Market Insider

Russia Eases Wheat Harvest Price Pressures

Nearly a year ago, we wrote a FarmLead Insights piece on the rise of the Russian wheat industry, and how they have been a key factor in the global wheat market.

While combines roll in Western Canada, right now it seems like, Russia’s production, exports, and policies are more important than the clouds in the sky. That’s why we saw prices reverse course this past Friday and whip higher. In about 5 minutes, we saw a 4.5% jump in wheat prices on news that Russia might limit exports in the wake of dry conditions and similar actions by neighboring Ukraine on milling wheat.

Rumors are swirling -- well at least a few traders believe -- that Russia might limit grain exports once the country has sold 30 MMT. Russian officials are still saying that they will export 35 MMT of wheat this year as they want to remain the top exporter of wheat in the world. But just the mere mention of export quotas will lead to a big jump in prices. The same thing happened two weeks ago when wheat prices rallied more than 7% after the Ukrainian government issued a Facebook post and everyone overreacted.

Last year saw record crop sizes and record exports for Russia. Total grain exports, according to UkrAgroConsult, came in at 53 MMT for 2017/18. The country was exporting more wheat than any country dating back the day back to 1992-93 when the U.S. sat atop the wheat game. Increased fertilizer and significant farm and infrastructure showed Russia’s potential now and in the future.

Explicitly, the country exported about 40.3 MMT of wheat in 2017/18, according to UkroAgroConsult. That figure was 49% higher than the 27 MMT it shipped in 2016/17. But this year has produced a different result. Hot, dry weather has impacted the development of grain across Russia. In late July, the USDA’s attaché in Moscow cut its total grain production forecast by 13.8 MMT to 109.9 MMT.

FAS Moscow now projects 2018/19 wheat production to come in at 67.5 MMT, a figure that is 500,000 MT higher than the official USDA estimate. The figure is well off from the 85 MMT of wheat production for 2017/18, while exports were posted at 42 MMT.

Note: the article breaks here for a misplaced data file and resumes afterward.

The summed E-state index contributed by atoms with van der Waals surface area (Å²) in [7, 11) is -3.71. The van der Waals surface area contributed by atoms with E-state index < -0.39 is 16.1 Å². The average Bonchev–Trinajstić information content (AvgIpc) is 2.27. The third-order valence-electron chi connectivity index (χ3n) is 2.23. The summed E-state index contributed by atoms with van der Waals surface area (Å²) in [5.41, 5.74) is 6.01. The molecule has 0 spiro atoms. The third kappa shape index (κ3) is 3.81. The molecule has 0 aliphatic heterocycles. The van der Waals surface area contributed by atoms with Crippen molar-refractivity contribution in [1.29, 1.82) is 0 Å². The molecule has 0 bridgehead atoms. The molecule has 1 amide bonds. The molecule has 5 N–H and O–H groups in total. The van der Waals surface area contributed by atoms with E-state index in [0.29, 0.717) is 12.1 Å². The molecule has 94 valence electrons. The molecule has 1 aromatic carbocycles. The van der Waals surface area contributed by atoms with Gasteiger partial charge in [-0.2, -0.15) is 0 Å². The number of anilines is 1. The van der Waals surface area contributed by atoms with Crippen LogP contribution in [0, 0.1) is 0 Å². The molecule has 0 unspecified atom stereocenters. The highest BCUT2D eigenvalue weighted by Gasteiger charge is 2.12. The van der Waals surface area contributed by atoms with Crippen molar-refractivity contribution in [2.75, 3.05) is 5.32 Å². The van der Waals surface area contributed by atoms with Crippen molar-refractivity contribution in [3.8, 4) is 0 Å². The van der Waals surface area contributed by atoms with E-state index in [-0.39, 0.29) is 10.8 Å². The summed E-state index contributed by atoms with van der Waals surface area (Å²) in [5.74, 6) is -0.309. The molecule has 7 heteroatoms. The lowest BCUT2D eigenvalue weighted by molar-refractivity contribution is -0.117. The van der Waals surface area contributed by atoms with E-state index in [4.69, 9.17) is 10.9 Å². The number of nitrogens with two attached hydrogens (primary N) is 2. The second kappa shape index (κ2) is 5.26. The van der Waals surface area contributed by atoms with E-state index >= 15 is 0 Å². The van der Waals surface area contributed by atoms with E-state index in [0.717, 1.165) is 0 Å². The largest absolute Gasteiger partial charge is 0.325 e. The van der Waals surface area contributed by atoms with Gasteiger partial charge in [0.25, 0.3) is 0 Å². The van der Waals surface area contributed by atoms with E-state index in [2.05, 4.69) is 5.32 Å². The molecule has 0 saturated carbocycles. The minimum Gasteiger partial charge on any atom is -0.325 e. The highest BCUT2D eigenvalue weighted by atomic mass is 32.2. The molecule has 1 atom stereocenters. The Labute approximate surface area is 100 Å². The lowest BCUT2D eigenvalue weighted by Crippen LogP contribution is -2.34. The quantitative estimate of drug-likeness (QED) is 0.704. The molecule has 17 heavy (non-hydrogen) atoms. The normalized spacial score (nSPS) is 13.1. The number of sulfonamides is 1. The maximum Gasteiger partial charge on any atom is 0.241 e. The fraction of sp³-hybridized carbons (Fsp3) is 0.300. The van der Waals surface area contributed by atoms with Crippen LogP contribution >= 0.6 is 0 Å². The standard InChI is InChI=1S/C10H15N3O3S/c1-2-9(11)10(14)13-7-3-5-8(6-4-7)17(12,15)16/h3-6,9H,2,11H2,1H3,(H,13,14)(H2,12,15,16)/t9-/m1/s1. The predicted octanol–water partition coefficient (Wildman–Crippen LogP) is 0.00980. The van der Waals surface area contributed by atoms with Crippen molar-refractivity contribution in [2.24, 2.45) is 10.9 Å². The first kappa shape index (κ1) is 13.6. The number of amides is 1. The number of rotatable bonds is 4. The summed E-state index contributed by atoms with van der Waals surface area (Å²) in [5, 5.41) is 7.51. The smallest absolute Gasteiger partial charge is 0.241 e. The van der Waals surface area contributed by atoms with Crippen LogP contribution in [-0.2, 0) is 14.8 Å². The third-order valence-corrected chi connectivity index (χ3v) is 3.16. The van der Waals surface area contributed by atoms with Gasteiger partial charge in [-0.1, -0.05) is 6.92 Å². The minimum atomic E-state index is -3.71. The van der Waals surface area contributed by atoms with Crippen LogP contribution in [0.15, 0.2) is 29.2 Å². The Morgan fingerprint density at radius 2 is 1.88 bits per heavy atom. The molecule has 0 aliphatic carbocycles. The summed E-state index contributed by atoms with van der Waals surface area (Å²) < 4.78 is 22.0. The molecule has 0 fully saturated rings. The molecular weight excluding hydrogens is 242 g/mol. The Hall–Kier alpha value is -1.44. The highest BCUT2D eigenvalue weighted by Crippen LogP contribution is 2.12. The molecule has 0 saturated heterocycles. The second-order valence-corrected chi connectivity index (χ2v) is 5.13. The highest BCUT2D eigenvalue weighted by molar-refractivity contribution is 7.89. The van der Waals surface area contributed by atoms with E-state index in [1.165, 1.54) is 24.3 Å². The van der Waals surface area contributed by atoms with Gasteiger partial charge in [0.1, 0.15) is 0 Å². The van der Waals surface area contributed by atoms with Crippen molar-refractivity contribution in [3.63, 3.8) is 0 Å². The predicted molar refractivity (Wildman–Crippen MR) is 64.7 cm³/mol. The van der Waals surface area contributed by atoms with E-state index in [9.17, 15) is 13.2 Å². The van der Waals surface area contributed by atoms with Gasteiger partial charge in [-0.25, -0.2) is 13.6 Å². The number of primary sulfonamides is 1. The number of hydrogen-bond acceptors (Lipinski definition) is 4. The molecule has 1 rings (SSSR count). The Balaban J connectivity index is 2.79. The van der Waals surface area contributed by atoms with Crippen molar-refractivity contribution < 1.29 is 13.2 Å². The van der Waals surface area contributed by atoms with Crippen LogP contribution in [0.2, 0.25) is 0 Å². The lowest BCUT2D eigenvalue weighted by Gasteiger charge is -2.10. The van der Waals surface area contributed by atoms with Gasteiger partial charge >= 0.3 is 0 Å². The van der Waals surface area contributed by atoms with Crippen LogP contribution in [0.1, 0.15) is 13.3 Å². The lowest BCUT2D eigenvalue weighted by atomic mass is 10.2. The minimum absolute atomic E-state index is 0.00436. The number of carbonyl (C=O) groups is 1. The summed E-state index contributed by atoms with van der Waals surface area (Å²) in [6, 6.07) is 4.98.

For the week, Russia’s wheat export numbers slid by roughly 33% week-over-week. The country exported just 832,000 MT of wheat. Naturally, should this slowdown continue and complement rumors of a cap on exports at 30 MMT, wheat prices have room to run significantly higher.

However, we should keep in mind that currently the USDA is forecasting the second-largest global ending stocks of wheat in 2018/19 (with last year, 2017/18, being the record). Ultimately, this means that any rallies could easily be reined in by the fact that there's still a lot of wheat left in the world. The big question is on quality though.

The extreme dryness along the Black Sea and in many parts, provides a bit of a harbinger of what else will come across the continent as the market starts to think about the farmers in these areas starting to plant their winter wheat crops for the 2019/20 crop year.

This will provide additional support for U.S. and Canadian wheat exports. We know that livestock farmers across Europe have turned to corn for feed as we watch European wheat prices head higher. The next WASDE report on Wednesday, September 12thwill likely fuel additional cuts in stocks in the U.S. and Canada as additional wheat exports are accounted for.

Something we’re also watching for is the August 31st production estimates from Statistics Canada. The big question though is how much will the market believe these estimates, since the survey was compiled at the end of June, and August was basically a dry, hot sauna for most of the Canadian Prairies. Needless to say, while the combines roll, harvest pressure on wheat prices might not be as pronounced this year.

To growth,

Brennan Turner

President & CEO |